Unfortunately, the 9/11 (1971) coup in Chile is not an isolated instance. The most egregious force and fraud in modern political systems is being committed not by poor voters seeking to redistribute wealth, but by the wealthy seeking to protect their wealth. This should not be surprising, since the wealthy are generally more competent at everything - including force and fraud - than the less-wealthy.

As Naomi Klein explains in The Shock Doctrine, the New World Order program to "liberalize economies" in service to the rich, while enslaving everyone else, is forcing itself on the world through the most hideous combination of force and fraud imaginable. Using CIA-developed trauma-based mind control, the architects of planetary "liberalization" are destroying the middle class and the liberal democratic institutions that sustain it - labor unions, national industrial policies, progressive taxation, government services, high-quality public education, and the rule of law.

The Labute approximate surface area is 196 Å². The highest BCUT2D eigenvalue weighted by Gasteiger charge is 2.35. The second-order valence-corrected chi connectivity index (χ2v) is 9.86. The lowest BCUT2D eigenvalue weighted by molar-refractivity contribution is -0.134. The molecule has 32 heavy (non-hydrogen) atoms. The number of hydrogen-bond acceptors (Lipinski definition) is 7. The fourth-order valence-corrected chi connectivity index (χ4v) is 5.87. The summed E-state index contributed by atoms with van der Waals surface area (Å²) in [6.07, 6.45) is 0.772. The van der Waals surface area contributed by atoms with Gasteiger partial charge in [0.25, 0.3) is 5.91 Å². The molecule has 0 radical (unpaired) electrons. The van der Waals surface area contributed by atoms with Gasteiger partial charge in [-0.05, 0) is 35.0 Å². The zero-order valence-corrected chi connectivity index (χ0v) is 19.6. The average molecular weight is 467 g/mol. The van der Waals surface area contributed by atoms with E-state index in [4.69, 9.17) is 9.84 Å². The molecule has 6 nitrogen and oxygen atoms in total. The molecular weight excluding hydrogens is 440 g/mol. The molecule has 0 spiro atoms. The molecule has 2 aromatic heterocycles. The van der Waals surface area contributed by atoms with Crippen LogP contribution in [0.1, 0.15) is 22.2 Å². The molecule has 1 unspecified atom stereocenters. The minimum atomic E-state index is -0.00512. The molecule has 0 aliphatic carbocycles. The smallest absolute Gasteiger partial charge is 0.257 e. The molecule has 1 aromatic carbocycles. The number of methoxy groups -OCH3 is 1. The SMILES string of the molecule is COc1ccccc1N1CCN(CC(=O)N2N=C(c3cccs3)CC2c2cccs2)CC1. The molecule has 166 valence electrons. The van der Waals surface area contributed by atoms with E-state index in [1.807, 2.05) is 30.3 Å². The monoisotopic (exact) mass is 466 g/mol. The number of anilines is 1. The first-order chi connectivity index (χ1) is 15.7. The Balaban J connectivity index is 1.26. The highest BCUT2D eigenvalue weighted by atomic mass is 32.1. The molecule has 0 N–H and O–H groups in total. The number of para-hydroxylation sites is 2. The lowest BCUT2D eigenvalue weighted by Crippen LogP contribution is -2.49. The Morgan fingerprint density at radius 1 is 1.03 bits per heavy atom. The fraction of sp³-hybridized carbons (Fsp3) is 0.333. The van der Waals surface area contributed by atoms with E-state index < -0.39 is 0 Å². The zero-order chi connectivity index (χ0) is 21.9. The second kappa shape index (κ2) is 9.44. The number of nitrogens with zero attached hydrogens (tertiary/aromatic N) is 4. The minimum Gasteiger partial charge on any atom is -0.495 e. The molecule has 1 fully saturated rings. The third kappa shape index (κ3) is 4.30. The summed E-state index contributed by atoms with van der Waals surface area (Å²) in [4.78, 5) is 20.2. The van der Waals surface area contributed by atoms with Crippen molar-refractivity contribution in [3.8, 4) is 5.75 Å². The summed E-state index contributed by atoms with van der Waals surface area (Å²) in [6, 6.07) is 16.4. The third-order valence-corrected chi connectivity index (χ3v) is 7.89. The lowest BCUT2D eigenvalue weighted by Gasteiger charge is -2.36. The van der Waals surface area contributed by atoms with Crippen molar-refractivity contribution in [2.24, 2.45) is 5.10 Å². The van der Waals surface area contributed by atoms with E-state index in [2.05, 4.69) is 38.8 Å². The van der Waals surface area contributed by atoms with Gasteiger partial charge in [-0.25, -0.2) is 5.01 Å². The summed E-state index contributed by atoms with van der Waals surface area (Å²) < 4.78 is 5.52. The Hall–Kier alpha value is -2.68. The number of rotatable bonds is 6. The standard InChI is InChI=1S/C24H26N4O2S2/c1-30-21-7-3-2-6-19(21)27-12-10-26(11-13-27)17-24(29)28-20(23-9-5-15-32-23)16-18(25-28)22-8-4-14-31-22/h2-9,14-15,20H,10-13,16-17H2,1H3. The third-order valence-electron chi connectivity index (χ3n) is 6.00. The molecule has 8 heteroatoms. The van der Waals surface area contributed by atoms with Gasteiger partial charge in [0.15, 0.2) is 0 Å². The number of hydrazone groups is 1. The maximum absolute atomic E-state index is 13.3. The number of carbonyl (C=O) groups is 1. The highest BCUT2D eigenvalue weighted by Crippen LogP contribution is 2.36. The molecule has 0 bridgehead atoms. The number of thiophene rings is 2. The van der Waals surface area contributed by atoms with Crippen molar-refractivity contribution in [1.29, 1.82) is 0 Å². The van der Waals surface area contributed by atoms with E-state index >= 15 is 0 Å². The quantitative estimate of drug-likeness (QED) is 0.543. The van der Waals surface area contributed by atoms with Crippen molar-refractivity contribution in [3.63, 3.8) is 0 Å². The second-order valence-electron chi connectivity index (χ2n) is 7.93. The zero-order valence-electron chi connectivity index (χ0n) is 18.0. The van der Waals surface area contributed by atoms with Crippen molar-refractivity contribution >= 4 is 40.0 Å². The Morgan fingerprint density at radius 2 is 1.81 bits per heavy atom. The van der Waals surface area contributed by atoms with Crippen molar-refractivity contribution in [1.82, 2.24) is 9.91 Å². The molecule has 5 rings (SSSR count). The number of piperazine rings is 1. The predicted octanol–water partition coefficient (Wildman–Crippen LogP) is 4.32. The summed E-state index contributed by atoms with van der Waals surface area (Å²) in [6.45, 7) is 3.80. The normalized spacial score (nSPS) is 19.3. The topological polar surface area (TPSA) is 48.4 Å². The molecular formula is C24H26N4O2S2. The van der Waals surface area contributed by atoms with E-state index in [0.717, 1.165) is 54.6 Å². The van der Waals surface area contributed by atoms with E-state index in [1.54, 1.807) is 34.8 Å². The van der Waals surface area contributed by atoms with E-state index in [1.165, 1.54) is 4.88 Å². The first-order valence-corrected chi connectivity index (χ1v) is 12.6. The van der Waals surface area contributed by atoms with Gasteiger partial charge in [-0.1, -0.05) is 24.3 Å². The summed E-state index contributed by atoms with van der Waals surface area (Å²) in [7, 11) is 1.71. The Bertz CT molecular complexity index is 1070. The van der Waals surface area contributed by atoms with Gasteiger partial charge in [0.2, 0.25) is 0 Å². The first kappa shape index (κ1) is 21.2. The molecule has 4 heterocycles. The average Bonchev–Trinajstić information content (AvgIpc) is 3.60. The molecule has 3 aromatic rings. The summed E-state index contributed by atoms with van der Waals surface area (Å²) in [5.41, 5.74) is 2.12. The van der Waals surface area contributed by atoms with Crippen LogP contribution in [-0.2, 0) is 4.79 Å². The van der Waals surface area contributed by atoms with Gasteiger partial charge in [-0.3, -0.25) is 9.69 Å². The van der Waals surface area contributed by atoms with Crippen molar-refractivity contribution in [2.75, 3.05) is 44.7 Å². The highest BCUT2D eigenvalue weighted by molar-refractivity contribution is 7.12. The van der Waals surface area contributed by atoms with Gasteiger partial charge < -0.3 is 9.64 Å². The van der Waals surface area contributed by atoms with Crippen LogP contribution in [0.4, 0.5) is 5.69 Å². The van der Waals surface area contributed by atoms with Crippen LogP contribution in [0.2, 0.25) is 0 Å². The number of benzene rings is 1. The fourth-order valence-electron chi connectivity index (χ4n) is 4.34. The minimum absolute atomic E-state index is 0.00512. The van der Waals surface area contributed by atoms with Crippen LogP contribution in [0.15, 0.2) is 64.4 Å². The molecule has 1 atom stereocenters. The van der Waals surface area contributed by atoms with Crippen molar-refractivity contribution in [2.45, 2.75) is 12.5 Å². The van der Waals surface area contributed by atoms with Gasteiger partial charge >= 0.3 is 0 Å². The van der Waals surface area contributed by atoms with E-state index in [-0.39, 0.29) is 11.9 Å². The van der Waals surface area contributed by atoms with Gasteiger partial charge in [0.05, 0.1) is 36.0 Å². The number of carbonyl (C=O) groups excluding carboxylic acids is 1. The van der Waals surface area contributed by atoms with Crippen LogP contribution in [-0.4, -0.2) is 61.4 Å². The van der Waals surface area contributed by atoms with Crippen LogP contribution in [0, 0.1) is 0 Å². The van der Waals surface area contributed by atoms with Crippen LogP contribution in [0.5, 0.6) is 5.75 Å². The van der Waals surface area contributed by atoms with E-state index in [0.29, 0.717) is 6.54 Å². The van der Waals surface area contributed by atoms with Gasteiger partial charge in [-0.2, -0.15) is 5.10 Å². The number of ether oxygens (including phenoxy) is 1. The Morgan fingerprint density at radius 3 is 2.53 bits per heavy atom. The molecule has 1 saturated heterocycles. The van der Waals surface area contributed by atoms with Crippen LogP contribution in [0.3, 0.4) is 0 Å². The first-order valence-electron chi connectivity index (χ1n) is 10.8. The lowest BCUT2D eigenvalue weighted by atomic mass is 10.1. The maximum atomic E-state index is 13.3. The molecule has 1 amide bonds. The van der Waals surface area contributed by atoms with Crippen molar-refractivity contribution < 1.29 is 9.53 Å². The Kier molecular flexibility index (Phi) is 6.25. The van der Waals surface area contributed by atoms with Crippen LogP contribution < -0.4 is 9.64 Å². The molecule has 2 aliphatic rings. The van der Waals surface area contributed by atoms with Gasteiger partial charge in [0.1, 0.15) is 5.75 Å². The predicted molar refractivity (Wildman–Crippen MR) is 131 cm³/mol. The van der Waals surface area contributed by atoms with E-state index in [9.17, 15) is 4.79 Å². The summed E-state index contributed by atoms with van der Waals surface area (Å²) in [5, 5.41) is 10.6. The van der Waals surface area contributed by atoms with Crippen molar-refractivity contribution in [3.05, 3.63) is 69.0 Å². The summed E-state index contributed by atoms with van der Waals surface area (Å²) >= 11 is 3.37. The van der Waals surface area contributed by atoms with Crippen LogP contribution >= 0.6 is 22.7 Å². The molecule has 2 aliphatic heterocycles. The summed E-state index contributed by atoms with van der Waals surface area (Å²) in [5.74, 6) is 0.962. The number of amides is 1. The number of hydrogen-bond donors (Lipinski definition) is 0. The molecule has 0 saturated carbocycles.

It isn't just leftists like Naomi Klein who have noticed this.

Paul Craig Roberts, the father of Reaganomics, ushered in the biggest-ever liberalization of the American economy. Top marginal tax rates on the rich were cut from over 70% to around 30%. In those days, Roberts was a supporter of Milton Friedman.

Today, Roberts looks at the world he helped create - and screams in anguish. The USA has become a gulag society. Economic "freedom" for the rich - tax cuts, free trade agreements, the destruction of unions, the degradation of public education - has led to the creation of a slave state, in which everyone's every move is being wiretapped by the NSA, the Bill of Rights is a dead letter, extra-judicial political executions of Americans and others are a regular occurrence, the masses sink into ever-deeper poverty and ignorance, and the mass media lies more outrageously than the fictional propagandists in Orwell's 1984.